Click here to read the NYT feature article “Can a Play About Vaccines be a Laughing Matter” - about playwright Jonathan Spector and Colt Coeur’s production of Eureka Day.

“The central subject of the play, directed with sharp finesse by Adrienne Campbell-Holt, could hardly be more topical: mandatory vaccinations for children.

“…characters who had seemed so easy to ridicule as stereotypes acquire a substance and specificity that inhibit both derision and facile categorization. It becomes possible to identify with each of these people, embodied by an impeccably codependent ensemble, no matter what your own feelings about vaccination are.

“This means that “Eureka Day,” is not only one of the funniest plays to open this year, it is one of the saddest. The more contemplative second act…allows each of the excellent cast members to reveal the confusion and vulnerability of people so hungry for certainty that they have stopped listening to everybody else. Ms. Benko has a harrowing monologue that seems to stop time.”
“Eureka Day,” a new play written by Jonathan Spector, directed by Adrienne Campbell-Holt, and produced by the company Colt Coeur (at Walkerspace), is, by contrast, so brilliantly yoked to the current American moment—its flighty politics, its deadly folly—that it makes you want to jump out of your skin.
The play’s most astonishingly accurate moment comes when the board convenes a live stream—over, of all mediums, Facebook—in order to discuss the crisis with the school’s parents. The board bickers while, online, the comments section turns into a free-for-all. The parents trash one another like professional wrestlers as the board members stammer genteelly, swathing their similar hostilities in H.R.-department-safe passive aggression. Emojis and insults and near-threats keep coming until poor, scandalized Don has to close his laptop and scoot away, as if on the run from a feral creature poised to bite. I’m still trying to figure out how hard is appropriate for a critic to laugh at the theatre; this night, I made myself hoarse.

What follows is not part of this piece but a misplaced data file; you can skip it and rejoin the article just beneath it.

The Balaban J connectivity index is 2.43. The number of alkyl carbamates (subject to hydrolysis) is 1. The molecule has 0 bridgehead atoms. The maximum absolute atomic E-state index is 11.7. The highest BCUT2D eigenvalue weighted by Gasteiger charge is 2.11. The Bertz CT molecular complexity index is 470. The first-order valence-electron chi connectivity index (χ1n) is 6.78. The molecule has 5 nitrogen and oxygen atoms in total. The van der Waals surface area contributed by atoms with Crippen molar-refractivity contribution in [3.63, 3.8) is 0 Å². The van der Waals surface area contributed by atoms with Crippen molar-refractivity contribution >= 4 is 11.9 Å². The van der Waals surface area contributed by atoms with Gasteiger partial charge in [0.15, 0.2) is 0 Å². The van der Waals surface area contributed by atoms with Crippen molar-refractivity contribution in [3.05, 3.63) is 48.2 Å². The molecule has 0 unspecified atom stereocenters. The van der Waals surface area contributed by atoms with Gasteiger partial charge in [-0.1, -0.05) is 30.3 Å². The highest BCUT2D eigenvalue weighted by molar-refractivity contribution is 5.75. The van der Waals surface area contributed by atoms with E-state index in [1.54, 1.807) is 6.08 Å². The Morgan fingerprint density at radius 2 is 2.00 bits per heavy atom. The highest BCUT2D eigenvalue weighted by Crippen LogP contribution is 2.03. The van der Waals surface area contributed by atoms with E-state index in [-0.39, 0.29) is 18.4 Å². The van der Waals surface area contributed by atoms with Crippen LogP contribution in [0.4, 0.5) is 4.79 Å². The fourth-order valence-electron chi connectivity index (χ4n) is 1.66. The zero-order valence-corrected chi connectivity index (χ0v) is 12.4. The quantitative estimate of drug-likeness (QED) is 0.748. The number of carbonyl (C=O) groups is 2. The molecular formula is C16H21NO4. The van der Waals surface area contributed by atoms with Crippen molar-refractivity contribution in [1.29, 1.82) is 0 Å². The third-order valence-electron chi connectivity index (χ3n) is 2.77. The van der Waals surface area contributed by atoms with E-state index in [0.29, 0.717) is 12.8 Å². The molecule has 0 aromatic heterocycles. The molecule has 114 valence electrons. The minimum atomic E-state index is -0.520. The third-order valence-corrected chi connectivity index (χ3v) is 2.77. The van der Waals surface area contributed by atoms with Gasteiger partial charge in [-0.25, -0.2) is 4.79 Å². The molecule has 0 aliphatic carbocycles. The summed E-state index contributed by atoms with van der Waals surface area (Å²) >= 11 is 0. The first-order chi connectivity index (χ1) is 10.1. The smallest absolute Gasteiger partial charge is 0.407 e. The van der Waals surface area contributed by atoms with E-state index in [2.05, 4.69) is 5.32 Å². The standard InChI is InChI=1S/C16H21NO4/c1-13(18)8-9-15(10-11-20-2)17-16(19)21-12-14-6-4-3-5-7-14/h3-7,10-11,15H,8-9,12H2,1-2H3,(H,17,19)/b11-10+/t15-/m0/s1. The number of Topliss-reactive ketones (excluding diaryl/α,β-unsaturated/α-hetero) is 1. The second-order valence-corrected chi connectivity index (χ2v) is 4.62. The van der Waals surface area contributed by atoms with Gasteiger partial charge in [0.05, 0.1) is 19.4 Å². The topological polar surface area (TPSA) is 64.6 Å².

There seems little purpose in offering lavish, must-see praise to a play midway through its 25-performance run—in a 65-seat off-off-Broadway theater, which despite being produced by a little-known non-profit with a little-known playwright and little-known players is virtually sold out due to violently positive word-of-mouth. Must see, yes, only you are unlikely to see it lest you have tickets in hand. But does that suggest that we should simply ignore Jonathan Spector’s Eureka Day?